Using QB VLPS to package, protect, and deliver in vivo produced RNAS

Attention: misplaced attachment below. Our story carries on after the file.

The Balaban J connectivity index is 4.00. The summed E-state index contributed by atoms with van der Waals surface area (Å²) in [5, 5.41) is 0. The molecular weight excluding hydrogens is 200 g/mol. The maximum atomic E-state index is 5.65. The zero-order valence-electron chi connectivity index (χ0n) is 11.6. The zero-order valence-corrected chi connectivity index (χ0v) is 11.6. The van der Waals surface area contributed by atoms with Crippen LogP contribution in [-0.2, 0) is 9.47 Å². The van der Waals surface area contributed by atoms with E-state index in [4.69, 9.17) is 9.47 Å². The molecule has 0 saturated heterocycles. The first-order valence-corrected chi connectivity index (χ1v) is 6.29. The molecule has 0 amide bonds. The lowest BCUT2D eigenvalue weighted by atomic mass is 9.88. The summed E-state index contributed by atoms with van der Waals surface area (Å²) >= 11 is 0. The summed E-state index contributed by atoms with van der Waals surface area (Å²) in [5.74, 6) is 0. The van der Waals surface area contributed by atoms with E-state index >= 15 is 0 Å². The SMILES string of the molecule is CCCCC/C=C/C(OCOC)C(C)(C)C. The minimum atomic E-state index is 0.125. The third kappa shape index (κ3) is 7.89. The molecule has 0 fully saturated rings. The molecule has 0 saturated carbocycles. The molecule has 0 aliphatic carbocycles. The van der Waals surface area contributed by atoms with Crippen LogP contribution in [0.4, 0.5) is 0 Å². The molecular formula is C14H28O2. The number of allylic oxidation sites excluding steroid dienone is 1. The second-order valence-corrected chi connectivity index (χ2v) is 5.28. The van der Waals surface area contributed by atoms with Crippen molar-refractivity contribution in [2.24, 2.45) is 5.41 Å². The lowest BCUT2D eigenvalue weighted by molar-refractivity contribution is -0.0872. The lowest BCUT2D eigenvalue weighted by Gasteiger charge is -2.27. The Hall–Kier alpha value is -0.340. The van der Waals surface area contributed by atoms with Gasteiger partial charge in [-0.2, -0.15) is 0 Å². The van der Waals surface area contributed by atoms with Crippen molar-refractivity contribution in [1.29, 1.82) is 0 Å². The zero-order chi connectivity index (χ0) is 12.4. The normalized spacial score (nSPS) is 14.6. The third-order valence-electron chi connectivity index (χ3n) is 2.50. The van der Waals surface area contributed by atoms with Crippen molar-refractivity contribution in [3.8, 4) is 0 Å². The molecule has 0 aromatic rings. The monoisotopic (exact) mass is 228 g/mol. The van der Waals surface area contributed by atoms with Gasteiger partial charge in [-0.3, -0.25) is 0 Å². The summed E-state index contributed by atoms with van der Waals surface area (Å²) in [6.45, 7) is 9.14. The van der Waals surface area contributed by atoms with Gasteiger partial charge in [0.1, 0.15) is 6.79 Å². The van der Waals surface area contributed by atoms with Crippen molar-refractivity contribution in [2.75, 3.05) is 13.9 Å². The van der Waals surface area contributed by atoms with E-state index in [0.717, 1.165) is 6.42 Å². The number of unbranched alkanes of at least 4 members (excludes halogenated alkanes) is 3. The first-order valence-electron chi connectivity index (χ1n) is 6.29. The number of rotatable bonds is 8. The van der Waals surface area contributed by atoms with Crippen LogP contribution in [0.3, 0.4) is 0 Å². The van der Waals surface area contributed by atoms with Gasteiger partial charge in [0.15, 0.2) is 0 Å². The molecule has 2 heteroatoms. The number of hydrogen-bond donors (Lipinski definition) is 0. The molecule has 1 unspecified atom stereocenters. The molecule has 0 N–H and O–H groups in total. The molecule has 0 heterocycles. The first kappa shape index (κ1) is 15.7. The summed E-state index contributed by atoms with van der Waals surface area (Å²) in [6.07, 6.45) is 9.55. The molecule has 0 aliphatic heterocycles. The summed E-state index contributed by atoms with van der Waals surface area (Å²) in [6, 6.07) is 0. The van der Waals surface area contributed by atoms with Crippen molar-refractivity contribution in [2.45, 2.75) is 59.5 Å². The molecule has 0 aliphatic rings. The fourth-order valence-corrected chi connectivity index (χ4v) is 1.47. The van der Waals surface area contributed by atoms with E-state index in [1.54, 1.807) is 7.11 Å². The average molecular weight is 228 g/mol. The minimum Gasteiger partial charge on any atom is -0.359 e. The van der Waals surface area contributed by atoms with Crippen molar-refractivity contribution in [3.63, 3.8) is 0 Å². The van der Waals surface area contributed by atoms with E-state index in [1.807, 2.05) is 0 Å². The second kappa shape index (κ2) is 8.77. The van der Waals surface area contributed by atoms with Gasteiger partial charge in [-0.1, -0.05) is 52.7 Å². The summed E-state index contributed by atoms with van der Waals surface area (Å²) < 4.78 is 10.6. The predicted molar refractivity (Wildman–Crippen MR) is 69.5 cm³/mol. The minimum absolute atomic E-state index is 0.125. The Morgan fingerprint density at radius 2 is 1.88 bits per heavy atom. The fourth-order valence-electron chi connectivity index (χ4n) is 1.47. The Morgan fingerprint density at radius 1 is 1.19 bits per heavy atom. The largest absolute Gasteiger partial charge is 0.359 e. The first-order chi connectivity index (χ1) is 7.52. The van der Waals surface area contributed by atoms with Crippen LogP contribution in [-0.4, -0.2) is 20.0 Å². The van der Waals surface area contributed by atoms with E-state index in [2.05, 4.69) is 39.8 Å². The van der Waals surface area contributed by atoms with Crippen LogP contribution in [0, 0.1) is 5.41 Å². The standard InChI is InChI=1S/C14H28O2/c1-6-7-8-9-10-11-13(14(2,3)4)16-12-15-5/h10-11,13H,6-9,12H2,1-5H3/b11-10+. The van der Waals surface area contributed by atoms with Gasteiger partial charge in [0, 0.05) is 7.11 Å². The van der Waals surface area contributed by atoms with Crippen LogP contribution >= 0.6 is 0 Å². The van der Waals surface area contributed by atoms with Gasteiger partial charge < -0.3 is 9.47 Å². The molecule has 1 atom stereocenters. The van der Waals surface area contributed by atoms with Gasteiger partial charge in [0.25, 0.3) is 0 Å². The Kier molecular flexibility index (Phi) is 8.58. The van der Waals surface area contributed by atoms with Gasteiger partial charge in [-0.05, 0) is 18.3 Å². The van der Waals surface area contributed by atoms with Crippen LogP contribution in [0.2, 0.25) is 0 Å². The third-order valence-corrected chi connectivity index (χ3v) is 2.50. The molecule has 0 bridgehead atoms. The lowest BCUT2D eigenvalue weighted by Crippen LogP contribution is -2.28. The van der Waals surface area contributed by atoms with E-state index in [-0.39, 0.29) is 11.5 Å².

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This project focuses on Using Qβ VLPs to package, protect, and deliver recombinantly produced RNAs. The ultimate goal is to develop an RNA interference (RNAi) delivery platform to inhibit gene expression that is spontaneously assembling and scalable for potential medical applications. Preliminary studies suggested that this platform is amenable to efficient packaging of functional RNA and, most recently, simultaneous packaging with DNA plasmid. The principle goals were to i) determine the prevailing factors that affect efficient RNA assembly within VLPs, ii) demonstrate spontaneously intracellular uptake of VLP-cargos, iii) design a RNAi scaffold for one step in vivo VLP-RNA assembly, iv) deliver VLP-RNAi to human cancer cells for gene knockdown and expression, and vi) decorate RNA-containing VLP with polymer for plasmid delivery. The ultimate goal is to deliver multifunctional VLPs against brain tumor growth in mice. The new RNAi scaffold we designe can carry different target siRNAs and self-assemble into stable RNA nanoparticles. The RNA nanoparticles with Qβ hp can then be encapsulated into Qβ VLP. We believe this multifunctional VLPs platform has potential to overcome impediments as mentioned earlier and is well suited for nucleic acid-based tools.This dissertation expands our current knowledge on RNA packaging in VLPs and demonstrates proof of concept of combining VLPs with novel RNAi scaffold and cationic polymer as a delivery tool for multiple cargos to mammalian cells.